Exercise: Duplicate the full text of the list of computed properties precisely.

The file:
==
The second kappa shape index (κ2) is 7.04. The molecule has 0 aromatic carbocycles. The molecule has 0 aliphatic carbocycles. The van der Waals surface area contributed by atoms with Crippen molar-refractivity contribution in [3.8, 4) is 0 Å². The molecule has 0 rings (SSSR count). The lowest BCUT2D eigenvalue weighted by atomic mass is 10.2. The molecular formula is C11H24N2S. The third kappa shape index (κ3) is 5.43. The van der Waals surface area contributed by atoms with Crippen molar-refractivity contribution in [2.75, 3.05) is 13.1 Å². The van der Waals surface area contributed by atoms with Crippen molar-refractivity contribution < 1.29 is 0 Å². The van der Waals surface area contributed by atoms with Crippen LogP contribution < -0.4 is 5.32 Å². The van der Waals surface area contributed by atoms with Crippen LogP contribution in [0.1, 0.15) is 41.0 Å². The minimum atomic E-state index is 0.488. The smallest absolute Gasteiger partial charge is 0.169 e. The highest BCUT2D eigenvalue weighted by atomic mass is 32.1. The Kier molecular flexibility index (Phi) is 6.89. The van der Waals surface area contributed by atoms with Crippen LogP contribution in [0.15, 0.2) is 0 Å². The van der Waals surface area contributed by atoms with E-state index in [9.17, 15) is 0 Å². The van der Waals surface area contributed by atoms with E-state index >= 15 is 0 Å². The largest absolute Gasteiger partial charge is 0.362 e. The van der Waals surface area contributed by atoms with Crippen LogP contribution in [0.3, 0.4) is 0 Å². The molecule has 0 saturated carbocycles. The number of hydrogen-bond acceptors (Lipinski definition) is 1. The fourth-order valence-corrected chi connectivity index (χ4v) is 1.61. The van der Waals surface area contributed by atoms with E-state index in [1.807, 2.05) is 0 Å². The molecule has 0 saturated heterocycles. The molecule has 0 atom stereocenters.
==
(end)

The second kappa shape index (κ2) is 7.04. The molecule has 0 aromatic carbocycles. The molecule has 0 aliphatic carbocycles. The van der Waals surface area contributed by atoms with Crippen molar-refractivity contribution in [3.8, 4) is 0 Å². The molecule has 0 rings (SSSR count). The lowest BCUT2D eigenvalue weighted by atomic mass is 10.2. The molecular formula is C11H24N2S. The third kappa shape index (κ3) is 5.43. The van der Waals surface area contributed by atoms with Crippen molar-refractivity contribution in [2.75, 3.05) is 13.1 Å². The van der Waals surface area contributed by atoms with Crippen molar-refractivity contribution < 1.29 is 0 Å². The van der Waals surface area contributed by atoms with Crippen LogP contribution < -0.4 is 5.32 Å². The van der Waals surface area contributed by atoms with Crippen LogP contribution in [0.1, 0.15) is 41.0 Å². The minimum atomic E-state index is 0.488. The smallest absolute Gasteiger partial charge is 0.169 e. The highest BCUT2D eigenvalue weighted by atomic mass is 32.1. The Kier molecular flexibility index (Phi) is 6.89. The van der Waals surface area contributed by atoms with Crippen LogP contribution in [0.15, 0.2) is 0 Å². The van der Waals surface area contributed by atoms with E-state index in [9.17, 15) is 0 Å². The van der Waals surface area contributed by atoms with E-state index >= 15 is 0 Å². The largest absolute Gasteiger partial charge is 0.362 e. The van der Waals surface area contributed by atoms with Crippen LogP contribution in [0.3, 0.4) is 0 Å². The molecule has 0 saturated carbocycles. The number of hydrogen-bond acceptors (Lipinski definition) is 1. The fourth-order valence-corrected chi connectivity index (χ4v) is 1.61. The van der Waals surface area contributed by atoms with E-state index in [1.807, 2.05) is 0 Å². The molecule has 0 saturated heterocycles. The molecule has 0 atom stereocenters.